Note: Where available, the PDF/Word icon below is provided to view the complete and fully formatted document
 Download Current HansardDownload Current Hansard    View Or Save XMLView/Save XML

Previous Fragment    Next Fragment
Thursday, 18 September 2003
Page: 20510

Mr SWAN (2:42 PM) —My question is directed to the Prime Minister and it concerns revelations today that his department has alarming figures on the tax and benefit disincentives faced by families when they earn extra money. Prime Minister, do you stand by Minister Vanstone's comments on ABC radio on 14 May this year where she commented that there is nothing wrong with effective marginal tax rates of up to 100 per cent when families earn extra? And do you agree with her subsequent comments in a 7 July speech entitled `The needy and the greedy' that people who feel angry about high effective marginal tax rates are `greedy' and have an `entitlement attitude'? Prime Minister, do you stand by your minister or do you believe families are justified in their anger about paying effective tax rates of 60 per cent or more for their hard work and overtime?

Mr HOWARD (Prime Minister) —I thank the member for Lilley for the question. Effective marginal tax rates is an expression that describes a combination of the impact of the withdrawal of a benefit and the actual tax paid on your taxable income. The truth is that effective marginal tax rates, as so defined, have existed under Labor governments and Liberal governments and no attempt was made by Labor in office to abolish them. The reality is that unless this country is willing to have a completely non-income tested welfare system—and I do not hear the Australian Labor Party advocating that—you will always have a situation where, as people's incomes rise and if those people are in receipt of benefits or family tax payments, once they reach certain points of income the value of those benefits will decline and ultimately disappear. That is the ordinary operation of the welfare and benefit system. It is quite dishonest of anybody in this House to try and suggest that there is some new revelation about that. When Labor was in office, it made a virtue of targeting, on an income-tested basis, welfare payments and family allowances. The reality is that that has been a policy followed by both sides of politics for a very considerable period of time.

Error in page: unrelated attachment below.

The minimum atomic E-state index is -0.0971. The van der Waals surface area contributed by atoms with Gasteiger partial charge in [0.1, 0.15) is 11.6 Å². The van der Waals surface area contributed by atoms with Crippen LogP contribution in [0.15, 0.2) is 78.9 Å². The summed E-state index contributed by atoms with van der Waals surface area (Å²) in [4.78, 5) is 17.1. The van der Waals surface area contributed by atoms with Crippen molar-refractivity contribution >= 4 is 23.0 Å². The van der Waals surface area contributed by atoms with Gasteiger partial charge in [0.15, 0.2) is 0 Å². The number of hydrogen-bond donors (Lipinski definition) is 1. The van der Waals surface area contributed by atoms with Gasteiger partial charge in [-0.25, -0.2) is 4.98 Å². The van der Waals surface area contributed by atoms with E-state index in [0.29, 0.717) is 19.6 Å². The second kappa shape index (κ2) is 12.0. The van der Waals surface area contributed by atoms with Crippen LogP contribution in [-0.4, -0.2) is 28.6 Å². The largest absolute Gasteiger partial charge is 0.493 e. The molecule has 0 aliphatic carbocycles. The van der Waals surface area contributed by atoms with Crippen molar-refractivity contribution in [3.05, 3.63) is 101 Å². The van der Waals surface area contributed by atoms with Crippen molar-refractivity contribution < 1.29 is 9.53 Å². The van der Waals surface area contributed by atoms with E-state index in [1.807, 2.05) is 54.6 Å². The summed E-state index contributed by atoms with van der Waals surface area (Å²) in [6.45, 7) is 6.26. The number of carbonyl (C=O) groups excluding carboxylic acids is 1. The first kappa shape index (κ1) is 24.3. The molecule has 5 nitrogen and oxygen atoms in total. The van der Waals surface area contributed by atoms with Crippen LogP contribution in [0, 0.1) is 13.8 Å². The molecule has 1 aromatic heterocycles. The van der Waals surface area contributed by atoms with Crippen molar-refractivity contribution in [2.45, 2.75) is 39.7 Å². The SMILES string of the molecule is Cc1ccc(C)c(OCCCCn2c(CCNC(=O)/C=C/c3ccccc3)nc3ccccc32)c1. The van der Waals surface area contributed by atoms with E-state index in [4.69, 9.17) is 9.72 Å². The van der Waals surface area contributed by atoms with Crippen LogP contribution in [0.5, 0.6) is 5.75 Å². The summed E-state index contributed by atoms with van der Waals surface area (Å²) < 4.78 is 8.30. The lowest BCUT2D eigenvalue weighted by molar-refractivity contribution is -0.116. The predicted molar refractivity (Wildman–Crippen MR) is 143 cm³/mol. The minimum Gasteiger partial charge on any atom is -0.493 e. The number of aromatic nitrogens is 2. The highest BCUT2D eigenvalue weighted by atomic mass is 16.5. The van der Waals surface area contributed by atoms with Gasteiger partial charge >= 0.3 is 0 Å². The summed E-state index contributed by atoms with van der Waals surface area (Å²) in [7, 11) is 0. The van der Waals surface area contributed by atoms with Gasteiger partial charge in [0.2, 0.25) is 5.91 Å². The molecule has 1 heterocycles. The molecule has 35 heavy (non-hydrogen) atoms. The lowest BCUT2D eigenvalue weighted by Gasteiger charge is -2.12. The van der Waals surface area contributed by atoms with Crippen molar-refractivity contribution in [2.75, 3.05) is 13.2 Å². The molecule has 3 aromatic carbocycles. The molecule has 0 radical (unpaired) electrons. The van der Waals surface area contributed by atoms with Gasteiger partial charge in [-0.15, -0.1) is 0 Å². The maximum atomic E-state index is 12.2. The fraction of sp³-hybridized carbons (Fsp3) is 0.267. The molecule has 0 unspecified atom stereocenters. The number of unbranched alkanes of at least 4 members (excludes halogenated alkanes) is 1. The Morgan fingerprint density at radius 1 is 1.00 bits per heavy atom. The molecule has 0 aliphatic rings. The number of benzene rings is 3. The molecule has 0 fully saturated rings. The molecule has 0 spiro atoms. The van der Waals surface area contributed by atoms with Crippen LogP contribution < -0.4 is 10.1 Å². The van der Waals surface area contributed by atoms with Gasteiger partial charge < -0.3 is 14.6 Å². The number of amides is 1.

Mr Swan —Mr Speaker, I rise on a point of order on relevance. I asked the Prime Minister about Senator Vanstone's comments and whether he agreed with them or not.

The SPEAKER —The member for Lilley is well aware that the Prime Minister's answer was relevant.

Mr HOWARD —Because the question relates to the position of families under the Australian tax and welfare system, I would like to inform the opposition of the results of some analysis carried out by the federal Treasury of the impact of the new tax system—that is, analysis of the disposable incomes of Australians before the new tax system was introduced and a year after the introduction of the system. This analysis found that all family types—all family types, Mr Speaker—had a greater real disposable income 12 months after the introduction of tax reform. The increase in real disposable income was generally significantly higher for couples with children and for sole parents than for households without children.

The analysis found—contrary to what the Labor Party is trying to allege—that couples with children in the bottom income quintile received a real increase in average disposable income of $36 a week. Couples with children in the second bottom quintile received a real increase of $51 a week. Couples with children in the top income quintile received an real increase in average disposable income of $32 a week. Sole parents across all income quintiles received an average real increase of between $34 and $46 a week. Working families in the lower income quintiles saw greater proportional increases in their disposable incomes than those in the highest income quintiles. The Treasury notes that its analysis did not include the additional benefits from improved child-care subsidies, which would significantly add to the benefits I have outlined. What those figures demonstrate conclusively is that under this government the real value of benefits, both tax and otherwise, to Australian families has increased significantly.

Mr Swan —Mr Speaker, I ask the Prime Minister to table that document provided by the federal Treasury from which he was quoting.

The SPEAKER —Was the Prime Minister quoting from a document?

Mr HOWARD —It is marked `confidential'.